A New Perspective

 

What essential priorities do you use to reset your perspective when you are afraid, confused, or indecisive?

Psalm 90 was written to shift our perspective, not just as individuals, but as a corporate body of believers.

1. God is our dwelling place (v. 1-2). This reality opens this psalm of wisdom. Coming as it does more than halfway through the psalter, its as if the psalm is speaking to a confused, displaced group of believers: Remember that the eternal God is your dwelling place, not a temple, a city, or a nation.

2. Time is short (v. 3-6). Our lives are brief. Even a thousand years, which is long to us, feels like yesterday to God. We devote whole classes to studying periods of history that are even a fraction of that time. To God, those years are like grass: “In the morning it flourishes and is renewed; in the evening it fades and withers.” With so little time available, focus on what matters.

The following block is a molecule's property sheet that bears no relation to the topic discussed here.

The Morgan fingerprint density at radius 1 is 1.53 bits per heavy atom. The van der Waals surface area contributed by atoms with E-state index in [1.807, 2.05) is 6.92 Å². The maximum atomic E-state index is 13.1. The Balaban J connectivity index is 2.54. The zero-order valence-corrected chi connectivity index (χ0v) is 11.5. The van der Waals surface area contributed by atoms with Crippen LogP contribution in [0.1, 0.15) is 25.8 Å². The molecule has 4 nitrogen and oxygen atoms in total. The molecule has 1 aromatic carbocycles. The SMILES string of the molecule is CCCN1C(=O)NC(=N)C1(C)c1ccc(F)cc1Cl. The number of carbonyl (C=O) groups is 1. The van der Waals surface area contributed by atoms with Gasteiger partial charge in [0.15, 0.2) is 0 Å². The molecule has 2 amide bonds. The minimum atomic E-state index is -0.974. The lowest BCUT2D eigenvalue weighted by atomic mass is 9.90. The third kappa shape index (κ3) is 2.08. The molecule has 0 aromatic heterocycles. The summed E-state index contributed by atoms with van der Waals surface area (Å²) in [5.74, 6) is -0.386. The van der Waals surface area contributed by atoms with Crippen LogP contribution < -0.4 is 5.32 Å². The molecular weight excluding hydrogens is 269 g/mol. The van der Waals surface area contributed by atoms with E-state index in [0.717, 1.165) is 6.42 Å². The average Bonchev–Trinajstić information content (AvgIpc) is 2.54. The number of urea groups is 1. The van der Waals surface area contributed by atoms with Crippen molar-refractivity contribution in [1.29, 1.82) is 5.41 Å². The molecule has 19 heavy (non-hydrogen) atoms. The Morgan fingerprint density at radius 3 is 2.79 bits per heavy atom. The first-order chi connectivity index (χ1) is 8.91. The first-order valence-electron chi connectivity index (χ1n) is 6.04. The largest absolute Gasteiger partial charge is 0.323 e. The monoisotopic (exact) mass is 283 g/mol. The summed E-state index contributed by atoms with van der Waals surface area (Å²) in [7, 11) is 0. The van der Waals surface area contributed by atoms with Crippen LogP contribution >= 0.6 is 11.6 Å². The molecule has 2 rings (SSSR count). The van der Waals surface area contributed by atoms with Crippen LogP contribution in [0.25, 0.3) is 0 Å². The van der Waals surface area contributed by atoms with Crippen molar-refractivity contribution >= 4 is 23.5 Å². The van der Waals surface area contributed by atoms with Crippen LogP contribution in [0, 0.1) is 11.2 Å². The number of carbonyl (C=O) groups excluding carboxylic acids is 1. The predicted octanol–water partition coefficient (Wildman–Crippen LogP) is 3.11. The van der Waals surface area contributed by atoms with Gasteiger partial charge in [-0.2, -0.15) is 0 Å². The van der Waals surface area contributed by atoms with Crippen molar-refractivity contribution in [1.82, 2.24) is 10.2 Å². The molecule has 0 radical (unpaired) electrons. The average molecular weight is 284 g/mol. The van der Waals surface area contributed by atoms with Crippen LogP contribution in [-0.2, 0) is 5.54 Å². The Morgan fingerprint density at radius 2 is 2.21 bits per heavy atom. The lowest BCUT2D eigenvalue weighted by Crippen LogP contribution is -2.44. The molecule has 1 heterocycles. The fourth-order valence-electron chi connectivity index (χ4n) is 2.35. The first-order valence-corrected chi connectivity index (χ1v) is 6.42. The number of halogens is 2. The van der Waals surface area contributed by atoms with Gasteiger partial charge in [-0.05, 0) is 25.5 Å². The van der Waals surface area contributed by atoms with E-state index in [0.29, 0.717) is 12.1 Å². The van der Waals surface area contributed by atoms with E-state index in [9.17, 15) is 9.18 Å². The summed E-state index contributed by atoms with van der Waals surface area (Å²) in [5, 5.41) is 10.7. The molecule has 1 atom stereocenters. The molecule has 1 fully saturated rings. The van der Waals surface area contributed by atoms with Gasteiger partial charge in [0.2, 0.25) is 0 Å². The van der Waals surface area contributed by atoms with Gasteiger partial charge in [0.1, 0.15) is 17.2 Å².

3. God sees our sins (v. 7-11). God he sees both the public sins and the secret ones and is justly angered. If he were to exercise his righteous judgment on us for our sins, we would be “brought to an end by [his] anger.” Our turning point, the psalm tells us, is to consider the power of God’s wrath in light of the fear of him.

4. God wants to restore us (v. 12-17). God’s dwelling place is a refuge, a place where we can feel safe, not cower in fear. The fear of the Lord should lead us to this safe place where we call on him to teach us, make his presence known to us, satisfy us with his steadfast love (which he has made known through his son, Jesus), make us glad, and give us the ability to see his work and his power.

Focusing on these priorities helps me put situations and decisions into perspective. Time is short and my biggest problem is sin, so I need an eternal perspective if I’m to be in relationship with an eternal God.

 

 
 Perspective  Image via Visual Hunt

Perspective

Image via Visual Hunt